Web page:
Simplifying Your Playroom: Why Taking Away My Children’s Toys Doesn’t Make Me The Grinch

This is a guest post from Cheryl and Jean-Francois Moreau of Revive.
In the fight against clutter there is an army that is hard to conquer. They’re big, noisy, relentless and…plastic. Yes, plastic. Parents can hardly remember a time when they could walk carefree through their living room without feeling like maneuvering through a minefield, calculating every step to avoid the painful *crunch* of a toy underfoot. But what are all of these toys and where did they come from? A more practical question still is how can we reduce them without causing a meltdown?

Toy Marketers Are Geniuses

Before we blame our kids for the explosion of toys in our homes we need to look to the causes, which include ourselves—the parents (who likely either purchased or accepted these toys in the first place); as well as well-meaning family and friends, a barrage of gift-centric holidays and society in general for pushing the message that more toys will make happier kids. Toys are marketed to fill a perceived need, the key word being perceived. How many of us, after your children appear bored, think that buying them a new toy will solve the problem? We stroll through the aisles looking at toys that claim to bring “hours of enjoyment” or “stimulate creativity in your child”, and shell out our hard-earned cash banking on the promises we read. Unfortunately, most of the time the toys will barely pique their interest, only to be banished to the toy-box—or “the pit” as I affectionately call it. We must acknowledge that we are part of the problem in order to stop the cycle of consumerism. This is not a guilt-trip. Marketers spend millions of dollars every year in order to get kids wanting more toys and convincing parents to buy them. But here’s the secret they’ll never tell you: your kids can live with less.

Learning How To Play

The problem with so many modern toys is that they have, in essence, removed their playability. True toys are ones that give a child a vessel for creativity, allowing them to create their own adventures and stories with the toy. I’m amazed by the potential for creativity in the most mundane of objects: a pair of chopsticks become drumsticks, magic wands, batons for twirling and more. And all of the noise I hear is no longer generic sounds created by a toy factory across the world; instead I hear the laughter and narrative of play coming from my own children. Choosing quality over quantity is important, here are some tips to help you to know what to look for in toys:

    • Choose Toys That Promote Activity. Balls that bounce, frisbees, jump ropes, a ball and glove all allow our kids to expend some of their (seemingly endless) energy.
    • You get what you pay for. Quality toys may cost more than what you are accustom to paying, but wouldn’t you rather have fewer, well made toys than dozens of mediocre ones?
    • Choose toys that allow for storytelling. Clothing and accessories for dress-up are a wonderful way for children to be creative and practice a narrative. Also invest in some people and animal figures and allow your kids to mix and match any ‘sets’ you may have. Puppets are another great way to tell a story.
    • Building toys promote creativity. Lego, K’Nex, Lincoln Logs, marble runs are some examples of interactive toys that encourage hours of play. Don’t underestimate the power of a simple pencil and piece of paper.
    • Check out vintage toys. I love vintage toys for many reasons: they remind me of a simpler time; they do not often have batteries, and I know they have stood the test of many years of play. Just be aware that vintage toys may have parts that are hazards for young children, especially if it has any broken or missing pieces.

Lastly, don’t get frustrated if your kids won’t magically play for hours in a cardboard box after you reduce their toy collection. Creativity, though innate in kids, is a skill they may need to work on if they haven’t been practicing it for awhile. The greatest way to get your kids invested in play is to play with them! Let your child dress you up and create a story, letting them take the lead. Another way to help them engage in play is to get them to set up a scene with their figures, then prompt them with questions like “where are they going?” or “who else is going to join this party?”. When you play with your children you will be amazed at the wonderful places you can go with them, all without leaving your home.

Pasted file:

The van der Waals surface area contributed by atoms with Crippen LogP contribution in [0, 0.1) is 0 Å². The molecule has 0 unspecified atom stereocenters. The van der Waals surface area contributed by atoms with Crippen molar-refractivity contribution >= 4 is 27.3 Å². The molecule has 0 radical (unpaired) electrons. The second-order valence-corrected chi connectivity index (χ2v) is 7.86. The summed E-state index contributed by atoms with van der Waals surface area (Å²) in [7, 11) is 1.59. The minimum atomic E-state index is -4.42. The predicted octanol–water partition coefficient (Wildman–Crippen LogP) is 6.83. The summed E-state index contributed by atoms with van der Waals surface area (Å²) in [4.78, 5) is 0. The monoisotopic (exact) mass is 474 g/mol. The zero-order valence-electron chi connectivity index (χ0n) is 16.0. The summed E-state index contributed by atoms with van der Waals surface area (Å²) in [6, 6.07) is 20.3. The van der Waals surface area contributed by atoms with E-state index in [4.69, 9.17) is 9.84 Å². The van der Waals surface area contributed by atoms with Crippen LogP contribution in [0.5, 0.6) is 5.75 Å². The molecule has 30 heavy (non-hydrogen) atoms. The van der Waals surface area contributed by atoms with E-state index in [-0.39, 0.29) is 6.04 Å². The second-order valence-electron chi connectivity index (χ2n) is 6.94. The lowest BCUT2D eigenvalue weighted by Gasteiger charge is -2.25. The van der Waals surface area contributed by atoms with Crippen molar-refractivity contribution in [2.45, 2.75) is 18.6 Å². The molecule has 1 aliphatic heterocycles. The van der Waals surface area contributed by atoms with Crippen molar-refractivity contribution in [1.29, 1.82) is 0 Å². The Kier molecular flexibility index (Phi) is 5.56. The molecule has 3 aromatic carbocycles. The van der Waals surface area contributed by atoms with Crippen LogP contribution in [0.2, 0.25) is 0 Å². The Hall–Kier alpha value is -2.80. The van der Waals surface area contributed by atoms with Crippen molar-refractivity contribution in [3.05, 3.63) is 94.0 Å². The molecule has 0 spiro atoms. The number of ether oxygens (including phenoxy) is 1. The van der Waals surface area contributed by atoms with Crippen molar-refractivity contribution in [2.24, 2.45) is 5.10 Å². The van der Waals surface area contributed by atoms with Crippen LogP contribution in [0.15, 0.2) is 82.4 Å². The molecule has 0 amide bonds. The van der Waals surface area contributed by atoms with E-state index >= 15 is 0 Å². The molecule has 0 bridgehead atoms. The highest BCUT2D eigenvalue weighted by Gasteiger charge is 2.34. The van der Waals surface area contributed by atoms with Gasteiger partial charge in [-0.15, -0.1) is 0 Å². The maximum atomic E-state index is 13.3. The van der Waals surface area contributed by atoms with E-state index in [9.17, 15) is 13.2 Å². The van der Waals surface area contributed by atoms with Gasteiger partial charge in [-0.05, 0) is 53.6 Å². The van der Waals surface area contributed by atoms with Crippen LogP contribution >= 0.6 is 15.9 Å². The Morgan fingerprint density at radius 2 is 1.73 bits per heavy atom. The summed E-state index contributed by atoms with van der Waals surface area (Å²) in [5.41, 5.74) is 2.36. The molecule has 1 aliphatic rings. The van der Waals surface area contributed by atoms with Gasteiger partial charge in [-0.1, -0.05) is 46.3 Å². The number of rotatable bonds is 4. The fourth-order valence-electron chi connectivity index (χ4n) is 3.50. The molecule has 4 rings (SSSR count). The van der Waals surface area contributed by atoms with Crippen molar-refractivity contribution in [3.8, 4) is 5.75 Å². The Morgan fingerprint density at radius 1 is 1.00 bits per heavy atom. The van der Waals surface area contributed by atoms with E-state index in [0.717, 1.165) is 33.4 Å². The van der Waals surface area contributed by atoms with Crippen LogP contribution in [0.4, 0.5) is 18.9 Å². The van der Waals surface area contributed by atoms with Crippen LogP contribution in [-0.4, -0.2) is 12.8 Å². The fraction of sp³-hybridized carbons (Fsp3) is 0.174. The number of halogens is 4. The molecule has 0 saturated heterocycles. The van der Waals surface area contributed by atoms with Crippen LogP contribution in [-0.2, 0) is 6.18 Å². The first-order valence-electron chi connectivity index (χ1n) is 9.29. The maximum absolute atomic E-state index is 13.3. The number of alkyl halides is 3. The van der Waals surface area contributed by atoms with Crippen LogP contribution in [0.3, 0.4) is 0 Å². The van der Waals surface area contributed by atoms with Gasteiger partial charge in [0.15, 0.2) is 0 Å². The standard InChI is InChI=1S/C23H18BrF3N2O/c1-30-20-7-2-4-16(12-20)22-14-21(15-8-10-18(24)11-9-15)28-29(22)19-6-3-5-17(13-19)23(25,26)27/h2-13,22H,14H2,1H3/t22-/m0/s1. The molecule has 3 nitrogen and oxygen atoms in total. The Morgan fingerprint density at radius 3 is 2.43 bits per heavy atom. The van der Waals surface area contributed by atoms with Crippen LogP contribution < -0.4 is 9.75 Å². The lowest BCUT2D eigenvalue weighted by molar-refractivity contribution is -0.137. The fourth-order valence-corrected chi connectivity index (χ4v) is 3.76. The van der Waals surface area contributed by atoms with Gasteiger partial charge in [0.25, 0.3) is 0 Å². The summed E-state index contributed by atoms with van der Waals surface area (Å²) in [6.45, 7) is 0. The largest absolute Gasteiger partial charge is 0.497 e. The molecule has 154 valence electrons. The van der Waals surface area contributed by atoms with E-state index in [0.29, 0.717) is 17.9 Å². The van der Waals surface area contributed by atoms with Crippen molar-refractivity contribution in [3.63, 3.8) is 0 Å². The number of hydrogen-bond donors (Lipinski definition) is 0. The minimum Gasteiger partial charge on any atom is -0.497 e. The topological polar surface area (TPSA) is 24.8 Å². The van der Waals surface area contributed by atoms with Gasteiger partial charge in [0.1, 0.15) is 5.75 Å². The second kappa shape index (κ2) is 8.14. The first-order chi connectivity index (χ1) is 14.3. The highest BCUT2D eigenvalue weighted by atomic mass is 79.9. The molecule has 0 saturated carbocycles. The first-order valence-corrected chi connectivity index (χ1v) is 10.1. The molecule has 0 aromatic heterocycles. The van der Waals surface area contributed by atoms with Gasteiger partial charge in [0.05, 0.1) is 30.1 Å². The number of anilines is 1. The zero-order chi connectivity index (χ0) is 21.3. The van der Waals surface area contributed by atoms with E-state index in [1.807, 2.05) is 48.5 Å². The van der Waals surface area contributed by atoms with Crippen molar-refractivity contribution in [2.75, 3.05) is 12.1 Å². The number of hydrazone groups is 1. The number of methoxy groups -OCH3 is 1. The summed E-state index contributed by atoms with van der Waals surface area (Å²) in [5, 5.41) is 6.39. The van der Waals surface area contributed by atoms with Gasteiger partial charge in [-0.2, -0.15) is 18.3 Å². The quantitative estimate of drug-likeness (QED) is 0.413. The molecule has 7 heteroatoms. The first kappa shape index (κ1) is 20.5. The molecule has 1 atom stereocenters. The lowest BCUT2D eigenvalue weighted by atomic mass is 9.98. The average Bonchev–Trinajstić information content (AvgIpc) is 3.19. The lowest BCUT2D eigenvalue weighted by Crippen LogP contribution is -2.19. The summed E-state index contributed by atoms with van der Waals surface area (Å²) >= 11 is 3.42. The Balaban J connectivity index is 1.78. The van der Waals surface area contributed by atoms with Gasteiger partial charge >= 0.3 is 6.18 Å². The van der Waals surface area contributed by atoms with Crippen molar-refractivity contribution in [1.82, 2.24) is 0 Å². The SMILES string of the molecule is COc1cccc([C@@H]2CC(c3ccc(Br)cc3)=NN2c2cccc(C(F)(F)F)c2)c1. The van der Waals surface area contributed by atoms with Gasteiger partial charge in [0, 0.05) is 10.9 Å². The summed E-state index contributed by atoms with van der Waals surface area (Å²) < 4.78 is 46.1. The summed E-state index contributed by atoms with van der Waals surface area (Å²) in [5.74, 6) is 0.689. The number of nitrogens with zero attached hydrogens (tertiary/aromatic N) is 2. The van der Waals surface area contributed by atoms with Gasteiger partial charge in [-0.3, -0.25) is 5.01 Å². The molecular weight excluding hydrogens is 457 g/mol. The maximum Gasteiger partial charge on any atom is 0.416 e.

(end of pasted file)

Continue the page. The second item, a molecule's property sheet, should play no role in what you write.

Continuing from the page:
Cheryl and Jean-Francois Moreau recently launched their site “Revive” which focuses on simplifying various aspects of people’s lives including their spaces, minds, bodies, and relationships. You can find that at, and we’ll have links in the shownotes. They’re out of Ottawa, Canada, and you can follow them on Twitter @reviversca and check them out on Facebook, too!

Photo Credit Theen Moy 

Reducing Options Produces Better Results

This is a guest post from Dave and Sheryl Balthrop of Simple Life Reboot.  Their goal is help others create margin and improve relationships.

Have you ever pondered the sheer number of choices, options and features of goods and services available to you?

While an abundance of options may result in economic benefit, higher quality, and a better fit for personal taste and circumstance, there may also be some undesirable outcomes. Such may occur when the number of available options exceed the number of options we can successfully or confidently manage.

The Danger of Too Many Options

In 2006, Barry Schwartz addressed the consequences of option overload in his TED talk entitled “Paradox of Choice”. Mr. Schwartz noted that while we tend to celebrate the increase in options, we often fail to recognize the potential negative outcomes caused by option overload. These outcomes can be summarized as follows:

1. Overwhelm / Analysis Paralysis. This can occur when the options are so numerous or so difficult to compare that we simply decline to make a selection. This can occur even when our failure to choose will have measurable negative consequences. For example, Mr. Schwartz references the correlation between decreased participation in 401K programs as investment options increase.

 2. Dissatisfaction / Doubt. With the numerous options available, we have come to expect that carefully making our selection will result in the perfect fit for our needs and taste. In fact, our expectations may be so high that we may actually feel dissatisfied with an excellent selection because we come to question whether a different choice would have resulted in a better outcome.

 3. Self-Blame. In the past, we might have viewed unsatisfactory options and undesirable choices as an unavoidable situation. In contrast, given the options available today, we tend to blame ourselves if we make what we might perceive in hindsight to have been the wrong choice. In addition, this potential regret can be compounded in complex, high-pressure situations in which informed consent and risk management considerations require professionals to shift full responsibility for difficult decision making to the patient or client.